The rest of the game has Lara exploring the island for collectibles or progressing to the next objective. If you’ve played an Uncharted game, you will understand how most of the climbing works. There are a few differences — mainly the climbing axe and its requirement of an active button push to jam into the wall — but overall it’s very similar. This means that climbing is also quite easy, requiring little in the way of timing or skill. Most of the paths are straightforward and involve you holding Up on the controller until she makes it. I would have liked to see a bit more challenge in this part of the game.

Wrapping all of this together is a light leveling system. Lara earns experience points from killing soldiers, finishing objectives, and finding collectibles. Every level earns her a point to spend on a small list of skills. These do things like highlight collectibles with her Survival Instincts (similar to detective vision from the Batman games) or enable her to hold the bowstring back longer. More of these open as the game progresses. None of these skills do anything too radical, but they make you feel like Lara is learning how to survive and adapt to her environment.

The biggest problem I had with Tomb Raider was the extremely high frequency of the Uncharted-like set-piece moments. These are scripted scenes with very little need for player control, usually just requiring you to hold the left stick forward and jumping on occasion. Several times, these scenes take place on collapsing bridges. While these moments are very flashy and well-realized, they are also extremely boring to play. They also bolster the dissonance of just how Lara can survive all this craziness. I don’t like scenes like these because they wrest most of the control away from the player. If I wanted to watch a movie, I would go and watch a movie. When I’m playing a game, I want control during most of the game. I wouldn’t be so irritated if these parts were infrequent, but they happen all the time — almost more so than the Uncharted games!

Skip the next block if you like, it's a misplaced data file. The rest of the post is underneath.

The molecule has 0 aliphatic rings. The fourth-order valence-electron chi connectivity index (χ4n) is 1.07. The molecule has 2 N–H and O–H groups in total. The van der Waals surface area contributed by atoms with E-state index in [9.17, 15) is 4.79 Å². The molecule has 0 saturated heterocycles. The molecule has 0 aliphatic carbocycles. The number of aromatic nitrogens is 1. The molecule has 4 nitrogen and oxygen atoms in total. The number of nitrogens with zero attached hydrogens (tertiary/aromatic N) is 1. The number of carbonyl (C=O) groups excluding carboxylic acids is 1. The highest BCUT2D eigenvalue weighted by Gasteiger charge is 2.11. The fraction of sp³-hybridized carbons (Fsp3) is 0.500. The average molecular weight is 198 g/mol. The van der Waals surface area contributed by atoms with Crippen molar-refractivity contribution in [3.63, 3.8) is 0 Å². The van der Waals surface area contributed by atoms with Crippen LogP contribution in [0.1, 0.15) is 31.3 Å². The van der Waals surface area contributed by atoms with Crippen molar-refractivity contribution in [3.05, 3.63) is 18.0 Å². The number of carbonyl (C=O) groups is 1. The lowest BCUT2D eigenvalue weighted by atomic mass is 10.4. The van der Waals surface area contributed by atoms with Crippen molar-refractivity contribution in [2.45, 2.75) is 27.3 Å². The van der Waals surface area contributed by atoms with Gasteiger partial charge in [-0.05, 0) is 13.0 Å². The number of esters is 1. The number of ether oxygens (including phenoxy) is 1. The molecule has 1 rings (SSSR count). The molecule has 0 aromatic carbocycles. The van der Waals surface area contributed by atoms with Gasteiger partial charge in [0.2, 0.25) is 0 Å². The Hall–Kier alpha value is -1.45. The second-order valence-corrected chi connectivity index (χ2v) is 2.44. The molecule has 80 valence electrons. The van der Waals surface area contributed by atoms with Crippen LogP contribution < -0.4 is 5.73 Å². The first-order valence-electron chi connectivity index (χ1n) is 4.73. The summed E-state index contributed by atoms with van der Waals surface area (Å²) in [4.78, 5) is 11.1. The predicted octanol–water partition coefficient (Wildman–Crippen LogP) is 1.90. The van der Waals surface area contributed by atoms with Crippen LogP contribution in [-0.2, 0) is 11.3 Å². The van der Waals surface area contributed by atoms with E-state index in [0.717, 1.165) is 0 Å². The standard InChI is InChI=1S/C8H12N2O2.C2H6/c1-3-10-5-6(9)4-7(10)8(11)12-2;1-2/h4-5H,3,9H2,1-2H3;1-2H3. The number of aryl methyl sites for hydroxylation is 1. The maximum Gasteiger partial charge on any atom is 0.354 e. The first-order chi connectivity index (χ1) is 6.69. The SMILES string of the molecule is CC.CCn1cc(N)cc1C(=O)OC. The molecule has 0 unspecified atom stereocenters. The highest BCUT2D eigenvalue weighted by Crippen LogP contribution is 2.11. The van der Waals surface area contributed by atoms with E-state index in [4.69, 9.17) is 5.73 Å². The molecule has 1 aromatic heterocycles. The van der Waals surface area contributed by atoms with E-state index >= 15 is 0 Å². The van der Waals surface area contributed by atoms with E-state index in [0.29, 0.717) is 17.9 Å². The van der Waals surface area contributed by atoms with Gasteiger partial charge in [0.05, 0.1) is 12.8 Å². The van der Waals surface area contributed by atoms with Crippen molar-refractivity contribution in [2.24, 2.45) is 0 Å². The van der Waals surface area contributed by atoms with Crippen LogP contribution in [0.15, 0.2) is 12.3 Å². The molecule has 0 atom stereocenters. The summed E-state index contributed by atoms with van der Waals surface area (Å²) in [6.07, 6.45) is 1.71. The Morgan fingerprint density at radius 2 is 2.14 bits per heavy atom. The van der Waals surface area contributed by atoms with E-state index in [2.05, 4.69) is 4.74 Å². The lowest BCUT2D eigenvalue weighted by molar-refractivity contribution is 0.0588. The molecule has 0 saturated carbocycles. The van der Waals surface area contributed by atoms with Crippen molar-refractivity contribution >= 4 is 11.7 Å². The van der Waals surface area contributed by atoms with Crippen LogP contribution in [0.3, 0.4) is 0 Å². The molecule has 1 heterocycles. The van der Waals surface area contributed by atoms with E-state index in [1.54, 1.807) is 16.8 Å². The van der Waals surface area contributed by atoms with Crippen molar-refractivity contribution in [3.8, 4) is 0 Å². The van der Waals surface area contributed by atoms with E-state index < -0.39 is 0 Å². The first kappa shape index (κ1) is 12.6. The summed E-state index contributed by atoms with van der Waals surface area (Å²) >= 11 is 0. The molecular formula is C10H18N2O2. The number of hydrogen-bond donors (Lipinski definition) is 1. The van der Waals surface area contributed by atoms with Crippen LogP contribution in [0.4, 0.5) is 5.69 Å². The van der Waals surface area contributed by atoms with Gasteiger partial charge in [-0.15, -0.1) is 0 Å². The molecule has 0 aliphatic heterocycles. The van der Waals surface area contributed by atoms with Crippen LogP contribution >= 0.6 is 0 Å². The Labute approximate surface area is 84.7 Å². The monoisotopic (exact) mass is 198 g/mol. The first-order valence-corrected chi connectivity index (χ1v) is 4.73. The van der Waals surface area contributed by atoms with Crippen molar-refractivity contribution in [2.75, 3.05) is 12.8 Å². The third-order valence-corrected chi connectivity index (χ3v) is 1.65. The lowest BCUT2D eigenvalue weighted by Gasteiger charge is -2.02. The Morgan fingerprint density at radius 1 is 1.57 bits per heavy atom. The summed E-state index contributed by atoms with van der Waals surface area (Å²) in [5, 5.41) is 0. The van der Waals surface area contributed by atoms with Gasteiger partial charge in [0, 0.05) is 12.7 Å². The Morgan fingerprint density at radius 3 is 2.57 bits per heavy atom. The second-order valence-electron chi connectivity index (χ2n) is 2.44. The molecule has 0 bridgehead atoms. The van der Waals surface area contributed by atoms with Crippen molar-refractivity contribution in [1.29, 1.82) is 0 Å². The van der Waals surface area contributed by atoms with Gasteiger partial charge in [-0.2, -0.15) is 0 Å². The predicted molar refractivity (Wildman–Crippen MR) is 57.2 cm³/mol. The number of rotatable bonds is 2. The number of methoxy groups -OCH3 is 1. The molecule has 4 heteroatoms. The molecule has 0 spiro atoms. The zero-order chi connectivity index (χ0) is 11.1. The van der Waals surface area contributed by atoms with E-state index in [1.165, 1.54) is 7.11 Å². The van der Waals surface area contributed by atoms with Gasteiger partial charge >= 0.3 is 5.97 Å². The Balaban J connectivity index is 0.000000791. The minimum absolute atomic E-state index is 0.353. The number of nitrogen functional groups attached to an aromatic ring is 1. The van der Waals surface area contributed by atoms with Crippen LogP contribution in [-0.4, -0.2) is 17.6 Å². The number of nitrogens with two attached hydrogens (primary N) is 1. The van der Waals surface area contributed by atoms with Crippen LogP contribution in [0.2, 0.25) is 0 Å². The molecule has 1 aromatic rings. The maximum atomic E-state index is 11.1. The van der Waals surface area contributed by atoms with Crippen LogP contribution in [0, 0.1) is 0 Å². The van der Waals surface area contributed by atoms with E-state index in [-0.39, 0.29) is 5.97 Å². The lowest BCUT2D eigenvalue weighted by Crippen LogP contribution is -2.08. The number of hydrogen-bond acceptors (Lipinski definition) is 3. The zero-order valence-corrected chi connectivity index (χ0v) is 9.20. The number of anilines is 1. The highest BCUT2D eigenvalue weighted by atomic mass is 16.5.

It’s a breathtaking game, though, particularly on the PC (the platform I played it on). You traverse through some beautiful environments and see some gorgeous vistas, especially when transitioning to a new zone. My particular favorite scenes are ones where a high level of wind is blowing around the area you are traveling through. Shutters clap, Lara’s hair flutters with the wind, and she puts up a hand and steels herself against the gale. It’s quite impressive. Tomb Raider even does the Batman trick of having her outfit get worn down over the course of the game — shredded and covered in blood. It really helps remind you how much she has been through.

Crystal Dynamics spent a long time with this reboot, but it clearly made a difference for the final product. Tomb Raider is a game that takes Lara Croft and her fans in an entirely new direction, one that some may not like. While witnessing the rebirth of such a beloved video game heroine is interesting, the gameplay could still use a little refinement in order to find a style that is more unique. The tone of the game doesn’t always quite line up with what I think Crystal Dynamics intended, but it gets the point across of trying to humanize the character in a way that hasn’t been done before. We don’t know where Lara is going next, but thanks to the strength of this first outing, I’m excited to find out.